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IN BRIEF

Fiction

March 31, 1991|Sharon Dirlam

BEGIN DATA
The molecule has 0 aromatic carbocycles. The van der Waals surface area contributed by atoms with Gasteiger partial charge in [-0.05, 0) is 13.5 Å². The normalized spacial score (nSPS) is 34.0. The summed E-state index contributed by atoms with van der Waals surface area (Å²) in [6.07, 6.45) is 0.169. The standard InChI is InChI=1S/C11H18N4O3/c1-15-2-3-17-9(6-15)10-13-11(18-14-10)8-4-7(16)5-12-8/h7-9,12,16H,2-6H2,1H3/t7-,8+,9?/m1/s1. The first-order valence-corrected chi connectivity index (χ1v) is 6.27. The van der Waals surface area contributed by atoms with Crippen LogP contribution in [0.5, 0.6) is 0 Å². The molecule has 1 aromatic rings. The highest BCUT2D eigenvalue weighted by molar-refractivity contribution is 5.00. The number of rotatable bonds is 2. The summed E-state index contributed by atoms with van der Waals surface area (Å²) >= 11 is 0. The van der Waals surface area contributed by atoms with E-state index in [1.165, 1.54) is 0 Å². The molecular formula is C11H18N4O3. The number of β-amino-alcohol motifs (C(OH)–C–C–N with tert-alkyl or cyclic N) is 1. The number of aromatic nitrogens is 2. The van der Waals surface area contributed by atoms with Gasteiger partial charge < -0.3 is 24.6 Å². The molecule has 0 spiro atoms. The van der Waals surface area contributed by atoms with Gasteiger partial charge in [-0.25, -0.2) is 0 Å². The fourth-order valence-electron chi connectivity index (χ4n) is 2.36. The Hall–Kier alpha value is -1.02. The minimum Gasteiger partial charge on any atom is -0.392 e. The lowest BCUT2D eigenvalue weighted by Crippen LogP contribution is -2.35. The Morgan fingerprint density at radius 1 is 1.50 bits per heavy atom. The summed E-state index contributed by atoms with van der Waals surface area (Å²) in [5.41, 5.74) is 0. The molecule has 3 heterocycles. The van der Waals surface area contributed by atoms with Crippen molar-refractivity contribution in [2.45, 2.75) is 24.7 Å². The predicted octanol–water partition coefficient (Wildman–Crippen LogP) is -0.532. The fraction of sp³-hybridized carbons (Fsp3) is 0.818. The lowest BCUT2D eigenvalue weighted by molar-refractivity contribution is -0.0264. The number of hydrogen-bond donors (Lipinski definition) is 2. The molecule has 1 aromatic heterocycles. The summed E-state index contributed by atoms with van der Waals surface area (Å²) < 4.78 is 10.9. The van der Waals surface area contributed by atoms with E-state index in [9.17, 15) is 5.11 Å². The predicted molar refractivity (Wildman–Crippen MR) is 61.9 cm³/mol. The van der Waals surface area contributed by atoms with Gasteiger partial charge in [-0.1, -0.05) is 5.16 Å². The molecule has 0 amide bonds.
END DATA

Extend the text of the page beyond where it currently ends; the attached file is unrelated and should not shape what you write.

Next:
THE TREE OF KNOWLEDGE by Eva Figes (Pantheon: $20; 154 pp.). This is a story about the daughter of English poet John Milton (1608-1674). She is bright, but denied an education; capable, but unappreciated by her father, who tutored her male cousins but not his own daughters. And yet, being blind, he demanded that she entertain him by reading out loud; he made sure her pronunciation was accurate while deeming it unnecessary to teach her what the words meant. Her story is about the sorrow of women, their death in childbirth, the deaths of their children, their punishment by men for having sampled the fruit of the tree of knowledge. Scholars visit Milton's daughter in her old age to discover more about the great man. "Poor father, so mean of soul in petty matters, it fits not to his gift," she tells them. She lives in poverty, trying to give her children the love her father denied her, but unable to give them the knowledge he withheld.

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